Missouri: Blunt v. Kander
Senator Roy Blunt (R)
Background: Member of U.S. Senate since 2011
Blunt scores tech-friendly points for co-sponsoring the I-Squared Act and the Startup Act. He also co-sponsored the Startup Innovation Credit Act, which passed Congress as part of the tax extenders package in 2015 and allows startups to claim the R&D tax credit against their payroll taxes (extra credit!). However, his positions on IP, privacy & security, and telecommunications issues range from unclear to very concerning. On IP issues, Blunt initially co-sponsored PIPA but withdrew his support after the intense pushback it received. He supported the America Invents Act but watered down the 2007 Patent Reform Act while in the House. His position on encryption is unclear, but he opposed the USA Freedom Act. Finally, his positions on broadband are abysmal: he opposes net neutrality and has called on the FCC to reverse its decision to update the definition of broadband from 4 Mbps to 25 Mbps, essentially calling for lower broadband speeds.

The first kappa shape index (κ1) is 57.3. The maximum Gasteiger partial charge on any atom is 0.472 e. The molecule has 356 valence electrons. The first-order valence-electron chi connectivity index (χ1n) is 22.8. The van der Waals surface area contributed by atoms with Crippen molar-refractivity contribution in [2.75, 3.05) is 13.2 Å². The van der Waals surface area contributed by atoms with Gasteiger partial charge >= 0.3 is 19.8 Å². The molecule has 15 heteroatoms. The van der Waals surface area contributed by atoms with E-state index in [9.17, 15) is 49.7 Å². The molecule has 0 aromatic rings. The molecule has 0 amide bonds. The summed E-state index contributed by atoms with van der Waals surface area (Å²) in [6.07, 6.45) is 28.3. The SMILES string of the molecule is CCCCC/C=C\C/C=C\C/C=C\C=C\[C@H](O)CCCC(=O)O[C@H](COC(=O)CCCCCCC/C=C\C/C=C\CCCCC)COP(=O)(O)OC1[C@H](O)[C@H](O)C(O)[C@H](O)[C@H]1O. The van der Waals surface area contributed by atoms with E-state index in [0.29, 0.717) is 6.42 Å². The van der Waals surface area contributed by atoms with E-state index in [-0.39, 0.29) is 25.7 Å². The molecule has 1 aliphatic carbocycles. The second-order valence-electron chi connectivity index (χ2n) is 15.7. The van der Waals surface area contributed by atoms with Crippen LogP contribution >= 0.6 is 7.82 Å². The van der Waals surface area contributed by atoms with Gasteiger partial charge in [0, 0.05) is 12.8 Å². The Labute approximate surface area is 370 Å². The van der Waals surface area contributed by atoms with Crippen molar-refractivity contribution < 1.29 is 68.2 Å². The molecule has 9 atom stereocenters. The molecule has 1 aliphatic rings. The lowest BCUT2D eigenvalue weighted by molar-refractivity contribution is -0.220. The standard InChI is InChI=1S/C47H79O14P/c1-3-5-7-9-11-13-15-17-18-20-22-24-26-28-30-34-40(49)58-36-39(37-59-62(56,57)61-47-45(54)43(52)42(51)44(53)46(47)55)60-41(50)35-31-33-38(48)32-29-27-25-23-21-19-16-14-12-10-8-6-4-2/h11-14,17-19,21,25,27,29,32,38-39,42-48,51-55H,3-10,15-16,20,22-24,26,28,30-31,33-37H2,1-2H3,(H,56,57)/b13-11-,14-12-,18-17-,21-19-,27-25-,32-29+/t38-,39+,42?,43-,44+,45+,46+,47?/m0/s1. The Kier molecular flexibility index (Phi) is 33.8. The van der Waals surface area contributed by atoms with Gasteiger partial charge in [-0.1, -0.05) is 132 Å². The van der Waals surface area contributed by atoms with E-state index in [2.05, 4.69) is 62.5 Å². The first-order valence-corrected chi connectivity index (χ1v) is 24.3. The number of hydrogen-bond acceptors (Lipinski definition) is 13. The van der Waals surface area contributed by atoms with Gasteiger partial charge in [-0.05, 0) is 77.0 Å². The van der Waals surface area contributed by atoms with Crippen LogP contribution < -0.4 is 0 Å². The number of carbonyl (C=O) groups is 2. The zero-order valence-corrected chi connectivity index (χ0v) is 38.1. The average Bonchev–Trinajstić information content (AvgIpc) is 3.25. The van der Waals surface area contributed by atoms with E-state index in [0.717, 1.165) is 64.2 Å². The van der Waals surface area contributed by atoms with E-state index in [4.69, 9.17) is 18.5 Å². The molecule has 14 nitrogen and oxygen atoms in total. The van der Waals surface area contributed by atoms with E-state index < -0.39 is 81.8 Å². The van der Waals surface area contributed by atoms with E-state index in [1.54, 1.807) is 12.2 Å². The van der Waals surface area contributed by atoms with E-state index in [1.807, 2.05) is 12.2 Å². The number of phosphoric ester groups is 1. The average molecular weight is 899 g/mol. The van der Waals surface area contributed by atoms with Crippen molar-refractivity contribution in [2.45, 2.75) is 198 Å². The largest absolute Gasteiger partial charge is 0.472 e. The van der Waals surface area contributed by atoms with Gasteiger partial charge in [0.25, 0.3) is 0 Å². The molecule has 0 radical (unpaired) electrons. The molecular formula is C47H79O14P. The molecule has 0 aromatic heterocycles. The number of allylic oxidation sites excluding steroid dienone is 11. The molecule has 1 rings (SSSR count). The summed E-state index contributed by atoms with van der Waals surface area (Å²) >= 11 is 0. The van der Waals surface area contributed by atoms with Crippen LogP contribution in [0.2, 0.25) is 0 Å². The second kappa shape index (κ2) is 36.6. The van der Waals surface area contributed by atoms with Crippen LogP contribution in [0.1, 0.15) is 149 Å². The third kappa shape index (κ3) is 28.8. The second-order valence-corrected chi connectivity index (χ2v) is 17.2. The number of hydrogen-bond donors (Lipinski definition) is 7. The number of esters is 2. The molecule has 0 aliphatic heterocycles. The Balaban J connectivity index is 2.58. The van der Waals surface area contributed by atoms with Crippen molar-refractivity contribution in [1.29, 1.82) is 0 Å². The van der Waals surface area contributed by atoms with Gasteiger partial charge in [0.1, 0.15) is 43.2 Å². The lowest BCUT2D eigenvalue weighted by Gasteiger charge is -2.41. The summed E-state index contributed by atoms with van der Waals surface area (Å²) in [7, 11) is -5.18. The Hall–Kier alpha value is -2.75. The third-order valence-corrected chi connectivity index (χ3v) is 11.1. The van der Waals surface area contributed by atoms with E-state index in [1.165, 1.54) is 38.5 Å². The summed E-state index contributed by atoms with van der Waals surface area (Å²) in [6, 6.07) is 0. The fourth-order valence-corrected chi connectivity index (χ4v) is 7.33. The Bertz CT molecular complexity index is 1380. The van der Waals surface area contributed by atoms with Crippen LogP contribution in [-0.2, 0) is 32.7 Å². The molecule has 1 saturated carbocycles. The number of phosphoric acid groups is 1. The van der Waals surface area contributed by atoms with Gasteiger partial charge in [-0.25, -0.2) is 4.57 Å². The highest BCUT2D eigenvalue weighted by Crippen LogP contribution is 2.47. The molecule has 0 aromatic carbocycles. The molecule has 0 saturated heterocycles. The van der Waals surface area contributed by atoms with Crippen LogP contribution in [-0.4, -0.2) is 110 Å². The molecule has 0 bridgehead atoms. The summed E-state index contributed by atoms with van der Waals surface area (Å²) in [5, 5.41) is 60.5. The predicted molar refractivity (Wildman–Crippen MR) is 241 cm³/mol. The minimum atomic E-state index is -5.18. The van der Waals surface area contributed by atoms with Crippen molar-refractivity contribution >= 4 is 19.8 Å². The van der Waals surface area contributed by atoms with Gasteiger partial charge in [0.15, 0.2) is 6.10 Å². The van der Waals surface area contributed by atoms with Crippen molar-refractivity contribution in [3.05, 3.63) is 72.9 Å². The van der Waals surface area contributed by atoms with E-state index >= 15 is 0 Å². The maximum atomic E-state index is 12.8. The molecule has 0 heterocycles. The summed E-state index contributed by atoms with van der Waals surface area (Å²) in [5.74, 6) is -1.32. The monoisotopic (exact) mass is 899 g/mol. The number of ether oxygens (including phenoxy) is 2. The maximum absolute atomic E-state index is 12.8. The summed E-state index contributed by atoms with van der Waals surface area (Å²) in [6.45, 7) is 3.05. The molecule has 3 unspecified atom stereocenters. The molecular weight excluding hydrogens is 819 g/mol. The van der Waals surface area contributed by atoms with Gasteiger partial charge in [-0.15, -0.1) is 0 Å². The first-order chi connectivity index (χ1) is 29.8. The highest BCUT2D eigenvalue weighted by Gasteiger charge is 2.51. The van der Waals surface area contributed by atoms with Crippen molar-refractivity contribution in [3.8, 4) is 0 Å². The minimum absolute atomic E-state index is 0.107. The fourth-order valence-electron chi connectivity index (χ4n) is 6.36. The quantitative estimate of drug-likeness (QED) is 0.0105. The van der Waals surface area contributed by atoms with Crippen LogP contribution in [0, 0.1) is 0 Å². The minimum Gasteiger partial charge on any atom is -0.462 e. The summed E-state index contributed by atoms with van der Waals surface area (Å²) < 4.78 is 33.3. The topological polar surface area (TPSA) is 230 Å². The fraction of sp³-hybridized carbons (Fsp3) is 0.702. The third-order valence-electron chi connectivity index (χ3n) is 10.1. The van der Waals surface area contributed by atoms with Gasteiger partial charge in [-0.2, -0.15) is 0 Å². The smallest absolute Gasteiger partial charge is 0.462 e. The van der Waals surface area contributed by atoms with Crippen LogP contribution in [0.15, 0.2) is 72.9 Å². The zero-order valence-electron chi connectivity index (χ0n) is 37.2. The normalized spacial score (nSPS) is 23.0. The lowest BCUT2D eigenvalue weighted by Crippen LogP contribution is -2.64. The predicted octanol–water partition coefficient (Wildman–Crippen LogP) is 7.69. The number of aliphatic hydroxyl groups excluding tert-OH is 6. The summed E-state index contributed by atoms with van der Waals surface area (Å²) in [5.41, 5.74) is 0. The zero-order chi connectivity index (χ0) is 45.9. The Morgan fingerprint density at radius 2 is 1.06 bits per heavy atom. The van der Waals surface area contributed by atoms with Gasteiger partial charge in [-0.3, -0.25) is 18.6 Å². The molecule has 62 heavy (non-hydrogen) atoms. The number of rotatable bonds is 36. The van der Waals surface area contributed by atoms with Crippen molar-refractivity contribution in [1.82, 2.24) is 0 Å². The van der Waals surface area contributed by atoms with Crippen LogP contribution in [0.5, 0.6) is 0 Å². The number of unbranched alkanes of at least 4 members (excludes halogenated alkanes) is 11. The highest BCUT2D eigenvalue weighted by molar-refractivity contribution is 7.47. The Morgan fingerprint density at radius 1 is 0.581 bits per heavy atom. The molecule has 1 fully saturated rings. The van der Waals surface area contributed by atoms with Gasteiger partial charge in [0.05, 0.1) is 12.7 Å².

Secretary Jason Kander (D)
Background: Missouri Secretary of State since 2013
Though Kander has held elected statewide office as Missouri Secretary of State, he is an unknown quantity when it comes to most startup and tech issues. He has pushed back on Blunt’s position on broadband speeds, arguing that “Missourians deserve access to the Internet as a basic, essential utility, and our leaders in Washington need to do everything they can to help expand and improve broadband speeds—especially in rural areas.” Otherwise, he has very little record to judge.